Research Article: Transfusion-transmissible viral infections among blood donors at the North Gondar district blood bank, northwest Ethiopia: A three year retrospective study

Date Published: July 5, 2017

Publisher: Public Library of Science

Author(s): Belete Biadgo, Elias Shiferaw, Berhanu Woldu, Kefyalew Addis Alene, Mulugeta Melku, Jason Blackard.

http://doi.org/10.1371/journal.pone.0180416

Abstract

Transfusion-transmissible viral infections, such as hepatitis C virus (HCV), hepatitis B virus (HBV), and human immunodeficiency virus (HIV), remain a major public health problem in developing countries. The prevalence of these viral infections among blood donors may reflect the burden of these diseases among populations. Therefore, the aim of this study was to assess the sero-prevalence of transfusion-transmissible viral infections among blood donors.

A retrospective study was conducted using data obtained from registration books of blood donors from the Ethiopian North Gondar District Blood Bank from 2010 to 2012. Descriptive statistics, such as percentages, medians and interquartile ranges were computed. A binary logistic regression model was fitted to identify factors associated with each viral infection. The odds ratio with a 99% confidence interval was calculated. A p-value < 0.01 was considered statistically significant. A total of 6,471 blood donors were included in the study. Of these, 5,311 (82.1%) were male, and 382 (5.9%) were voluntary blood donors. Overall, 424 (6.55%) of the blood donors were sero-reactive for at least one transfusion-transmissible viral infection. Of all study participants, 233 (3.6%) were sero-reactive for HBV, 145 (2.24%) were sero-reactive for HIV, and 51 (0.8%) were sero-reactive for HCV. Four (0.062%) of the study’s participants were co-infected: 3 (75%) with HBV-HCV and 1 (25%) with HIV-HBV-HCV. Being a farmer, unemployed or employed donor was significantly associated with transfusion-transmissible viral infections compared to being a student donor. The prevalence of transfusion-transmissible viral infections is substantial and has increased overtime. Hence, it demands more vigilance in routine screening of donated blood prior to transfusion. Further community-based studies to identify societal risk factors are necessary.

Partial Text

Blood transfusion saves millions of lives worldwide each year [1]. However, transfusion-transmissible infections (TTIs) are a major problem associated with blood transfusion, particularly in developing countries [1]. The magnitude of this problem is directly related to the prevalence of TTIs among blood donors [2]. In several settings, human immunodeficiency virus (HIV), hepatitis B virus (HBV), and hepatitis C virus (HCV) are the major TTIs [3–5]. Each blood transfusion carries a risk of transmitting blood-borne pathogens [6]. For instance, in sub-Saharan Africa, 5–12% of patients who received blood transfusions are at risk of post-transfusion hepatitis and HIV infections [7]. For this reason, the prevention and control of TTIs is the leading concern and priority of the World Health Organization (WHO) and blood transfusion programs in Sub-Saharan African countries, including Ethiopia [8].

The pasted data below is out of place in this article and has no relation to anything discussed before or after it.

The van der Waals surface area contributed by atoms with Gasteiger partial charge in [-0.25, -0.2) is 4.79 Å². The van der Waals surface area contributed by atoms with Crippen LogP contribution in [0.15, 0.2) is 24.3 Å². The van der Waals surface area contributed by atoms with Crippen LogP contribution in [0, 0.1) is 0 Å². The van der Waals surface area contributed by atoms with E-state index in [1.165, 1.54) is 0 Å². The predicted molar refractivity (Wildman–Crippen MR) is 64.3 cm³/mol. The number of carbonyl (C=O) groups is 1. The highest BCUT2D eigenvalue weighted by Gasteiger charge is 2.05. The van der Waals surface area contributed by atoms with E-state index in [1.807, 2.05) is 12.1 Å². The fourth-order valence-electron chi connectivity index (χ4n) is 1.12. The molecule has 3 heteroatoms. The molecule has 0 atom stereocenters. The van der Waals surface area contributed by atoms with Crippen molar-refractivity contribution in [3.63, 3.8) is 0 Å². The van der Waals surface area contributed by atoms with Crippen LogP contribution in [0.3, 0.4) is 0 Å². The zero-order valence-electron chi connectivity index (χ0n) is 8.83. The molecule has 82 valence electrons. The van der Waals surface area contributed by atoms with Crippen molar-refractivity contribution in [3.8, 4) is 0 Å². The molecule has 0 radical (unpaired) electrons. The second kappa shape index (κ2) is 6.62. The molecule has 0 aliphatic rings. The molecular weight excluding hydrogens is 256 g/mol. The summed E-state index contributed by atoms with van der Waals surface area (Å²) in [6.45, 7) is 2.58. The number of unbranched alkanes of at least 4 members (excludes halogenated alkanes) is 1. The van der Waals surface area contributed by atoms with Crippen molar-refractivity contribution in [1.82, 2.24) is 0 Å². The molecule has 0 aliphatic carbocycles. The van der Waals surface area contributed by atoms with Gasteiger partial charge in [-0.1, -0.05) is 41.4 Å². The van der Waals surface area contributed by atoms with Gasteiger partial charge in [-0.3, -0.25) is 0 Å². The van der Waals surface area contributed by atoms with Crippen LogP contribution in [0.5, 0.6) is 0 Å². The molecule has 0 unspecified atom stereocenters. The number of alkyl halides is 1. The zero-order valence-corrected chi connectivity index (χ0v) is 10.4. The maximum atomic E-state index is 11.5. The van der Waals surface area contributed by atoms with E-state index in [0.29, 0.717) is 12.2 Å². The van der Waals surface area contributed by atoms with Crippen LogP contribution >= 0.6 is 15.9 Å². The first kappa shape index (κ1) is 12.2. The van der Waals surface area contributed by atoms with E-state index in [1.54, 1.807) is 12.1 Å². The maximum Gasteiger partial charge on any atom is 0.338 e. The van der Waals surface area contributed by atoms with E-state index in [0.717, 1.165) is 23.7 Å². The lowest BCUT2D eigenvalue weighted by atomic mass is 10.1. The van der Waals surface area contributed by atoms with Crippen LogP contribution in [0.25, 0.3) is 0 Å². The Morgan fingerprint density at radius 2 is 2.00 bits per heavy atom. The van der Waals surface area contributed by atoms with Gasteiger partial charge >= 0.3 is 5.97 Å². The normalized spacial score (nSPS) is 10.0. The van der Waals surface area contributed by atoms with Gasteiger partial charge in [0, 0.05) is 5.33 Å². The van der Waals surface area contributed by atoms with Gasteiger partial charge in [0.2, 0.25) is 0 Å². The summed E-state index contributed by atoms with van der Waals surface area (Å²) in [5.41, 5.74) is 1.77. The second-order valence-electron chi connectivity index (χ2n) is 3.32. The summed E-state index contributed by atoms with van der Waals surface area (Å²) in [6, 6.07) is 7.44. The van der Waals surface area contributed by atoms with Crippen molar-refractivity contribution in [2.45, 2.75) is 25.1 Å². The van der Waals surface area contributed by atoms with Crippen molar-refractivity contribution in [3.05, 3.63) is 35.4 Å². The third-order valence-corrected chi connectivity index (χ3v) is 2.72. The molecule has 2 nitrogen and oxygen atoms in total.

Blood transfusion is considered to be a potential risk factor for the transmission of viruses such as HBV, HCV and HIV, which are life-threatening and global public health problems. In this study, we found that the overall sero-prevalence of TTIs was 6.55% (99% CI: 5.76–7.34%), which is in agreement with a previous report from Hawassa, Ethiopia (7.0%) [16]. However, this prevalence is lower than other studies conducted in different part of Ethiopia, such as Gondar (9.5%) [15], Bahir Dar (43.2%) [18], Wolaita Sodo (29.5%) [17], and Jijiga (11.5%) [21]. The prevalence reported in this study was also lower compared to other African countries that reported an overall prevalence of viral infection ranging from 9.5% to 21.2% [30–32]. This may be because our study focused only on three viral infections (i.e., HIV, HBV, and HCV), whereas previous studies included these viral infections in addition to syphilis. Another possible reason for this low prevalence of TTIs in our study could be due to differences in time period because our study used data collected in 2010 to 2012. This is relatively recent when compared to data used by the majority of the above studies [15,18,30,31].

 

Source:

http://doi.org/10.1371/journal.pone.0180416

 

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